The good news is, it is still possible to have a sustainable, profitable micro farm on a small piece of land. However, the truth is that the methods and tools that worked in traditional pioneering and homesteading days just won’t cut it anymore. Here’s the reality of starting a micro farm today.
It is an unusual circumstance to find true homesteading lands these days. At one time, the federal government granted land in exchange for a commitment to build on it (the Homestead Act.) This is no longer the case; there are no current federal programs to provide land in this fashion.
It is still possible to find communities that offer a similar program, but they are rare, and usually come with restrictions that may be difficult to comply with.
So, in reality, finding land for your micro farm comes down to two options: 1, buy it; or 2, rent it. In either case you will need some cash money to get started, and on an on-going basis to pay your mortgage and property taxes, or rent.
Renting farm land and living somewhere else is a viable option if you don’t have the money to buy, or can’t qualify for a mortgage. There is good, underutilized farm land in many areas of the country. Put the word out to your neighbors that you are looking for a small plot for a micro farm to raise some vegetables and possibly livestock.
You can also find land for your micro farm by driving around and looking for fields that appear unworked, without animals grazing. Ask local farmers if they might be interested in renting you a small plot; they may even take a share of what your small farm produces in exchange.
What to grow on your micro farm?
In determining what to grow on your micro farm, you first have to set some goals. Do you expect your micro farm to produce some part-time income? Or do you plan to make a full time living from your plot of land? While it is possible to generate revenue per acre of $40,000 or even more, this requires good planning, good marketing, and the right mix of micro farm crops.
If you need to generate a quick return from your property, several crop choices are eliminated. An orchard will typically take at least 5 years to start producing. Even small fruit like strawberries and raspberries will produce nothing until the second year.
Many possible micro farm ideas may be ruled out for other reasons. For example, raising beef or dairy cattle on a small property is not practical. There are high start up costs, and the typical micro farm of less than 5 acres just doesn’t have sufficient room.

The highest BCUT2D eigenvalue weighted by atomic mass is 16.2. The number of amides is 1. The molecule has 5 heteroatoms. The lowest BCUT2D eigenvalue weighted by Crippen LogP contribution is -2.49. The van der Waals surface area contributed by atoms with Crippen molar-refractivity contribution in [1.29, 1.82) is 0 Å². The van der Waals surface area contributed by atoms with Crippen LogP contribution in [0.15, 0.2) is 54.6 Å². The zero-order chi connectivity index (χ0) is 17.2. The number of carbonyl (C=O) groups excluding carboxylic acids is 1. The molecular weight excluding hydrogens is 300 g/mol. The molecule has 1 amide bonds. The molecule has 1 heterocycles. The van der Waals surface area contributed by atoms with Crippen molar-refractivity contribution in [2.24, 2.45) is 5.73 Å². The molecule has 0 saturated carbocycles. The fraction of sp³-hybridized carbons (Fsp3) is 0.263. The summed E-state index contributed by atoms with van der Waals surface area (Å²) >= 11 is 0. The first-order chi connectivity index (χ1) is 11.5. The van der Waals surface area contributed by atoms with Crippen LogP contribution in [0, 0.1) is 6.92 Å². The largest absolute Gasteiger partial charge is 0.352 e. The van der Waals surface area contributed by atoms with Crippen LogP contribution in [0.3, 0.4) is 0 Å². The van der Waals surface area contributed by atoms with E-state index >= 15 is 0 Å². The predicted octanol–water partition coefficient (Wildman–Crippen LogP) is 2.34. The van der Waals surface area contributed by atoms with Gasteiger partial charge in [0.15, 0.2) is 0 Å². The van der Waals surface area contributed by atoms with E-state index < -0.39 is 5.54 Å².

These factors also rule out grain farming. The equipment and land required are beyond the reach of most micro farmers.
I would also rule out starting with breeding stock of any kind. There is a steep learning curve associated with breeding and raising livestock for profit.
A start-up business within the capabilities of most people is an organic market garden. This business can be started with a low-dollar investment, and can be expanded as your experience and resources grow. There is increasing awareness of and demand for fresh, local, organic food in most areas of the country, so the potential is there to grow your market garden into a full time business.
What about livestock for your micro farm? There are two livestock animals that meet the criteria of a low-dollar start-up, shallow learning curve, not requiring too much land, and providing a quick turnaround for your investment: raising pigs on pasture, and raising chickens for meat.
Raising pigs on pasture is a good sideline business for your micro farm. Buy weaned piglets (weaners) from a local farmer, and raise them organically on pasture for about 5 months. Be aware that pigs will root up the ground; take advantage of this by letting them prepare a garden area for you. Delicious, pasture-raised organic pork is a premium product; you should be able to charge a price that will net you about 60% profit on your investment.
Day-ranging meat chickens may be the ideal small farm livestock. From buying day-old chicks to putting 5 pound roasters in your freezer should take no more than 12 weeks if raised organically on pasture. And like pastured pork, free-range organic chicken is a premium product, commanding a premium price.
How to get started micro farming
Start by reading all you can about farming in general, micro farming, and raising livestock organically and sustainably. Visit some local farms, and learn how they do things. You might even consider apprenticing on a small mixed organic farm to learn things first had. Or join an organization like WWOOF (Willing Workers On Organic Farms) and get the opportunity to see and work on several farms in season.
Don’t underestimate the skills you will require to be successful on your micro farm. But if you learn all you can, and start with the crops suggested in this article, you can create a profitable micro farm even in today’s world.
William S. Kelland is the owner of Premier award-winning New Terra Farm and the author of several books about small farming topics. You can find out more about market gardening, small farm livestock, and the reality of starting a profitable micro farm today at Is a micro farm in your future?
Photo. Aphiwat chuangchoem